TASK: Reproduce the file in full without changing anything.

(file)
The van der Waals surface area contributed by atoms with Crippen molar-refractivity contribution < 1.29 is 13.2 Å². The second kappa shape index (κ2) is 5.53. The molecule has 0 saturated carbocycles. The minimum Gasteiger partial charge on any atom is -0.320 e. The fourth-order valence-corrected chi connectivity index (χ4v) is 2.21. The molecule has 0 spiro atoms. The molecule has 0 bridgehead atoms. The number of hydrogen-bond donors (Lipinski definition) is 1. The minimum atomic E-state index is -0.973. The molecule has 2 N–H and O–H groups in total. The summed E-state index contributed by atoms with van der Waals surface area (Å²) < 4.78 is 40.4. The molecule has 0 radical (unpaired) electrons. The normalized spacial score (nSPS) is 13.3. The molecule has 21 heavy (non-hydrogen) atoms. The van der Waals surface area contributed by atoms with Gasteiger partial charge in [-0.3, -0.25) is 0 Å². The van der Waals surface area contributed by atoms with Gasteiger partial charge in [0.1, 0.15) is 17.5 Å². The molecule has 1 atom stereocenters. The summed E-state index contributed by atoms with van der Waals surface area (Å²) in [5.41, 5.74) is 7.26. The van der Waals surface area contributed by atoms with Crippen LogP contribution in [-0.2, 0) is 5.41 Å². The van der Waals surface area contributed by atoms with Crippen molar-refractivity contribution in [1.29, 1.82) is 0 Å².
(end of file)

The van der Waals surface area contributed by atoms with Crippen molar-refractivity contribution < 1.29 is 13.2 Å². The second kappa shape index (κ2) is 5.53. The molecule has 0 saturated carbocycles. The minimum Gasteiger partial charge on any atom is -0.320 e. The fourth-order valence-corrected chi connectivity index (χ4v) is 2.21. The molecule has 0 spiro atoms. The molecule has 0 bridgehead atoms. The number of hydrogen-bond donors (Lipinski definition) is 1. The minimum atomic E-state index is -0.973. The molecule has 2 N–H and O–H groups in total. The summed E-state index contributed by atoms with van der Waals surface area (Å²) < 4.78 is 40.4. The molecule has 0 radical (unpaired) electrons. The normalized spacial score (nSPS) is 13.3. The molecule has 21 heavy (non-hydrogen) atoms. The van der Waals surface area contributed by atoms with Gasteiger partial charge in [-0.3, -0.25) is 0 Å². The van der Waals surface area contributed by atoms with Gasteiger partial charge in [0.1, 0.15) is 17.5 Å². The molecule has 1 atom stereocenters. The summed E-state index contributed by atoms with van der Waals surface area (Å²) in [5.41, 5.74) is 7.26. The van der Waals surface area contributed by atoms with Crippen LogP contribution in [-0.2, 0) is 5.41 Å². The van der Waals surface area contributed by atoms with Crippen molar-refractivity contribution in [1.29, 1.82) is 0 Å².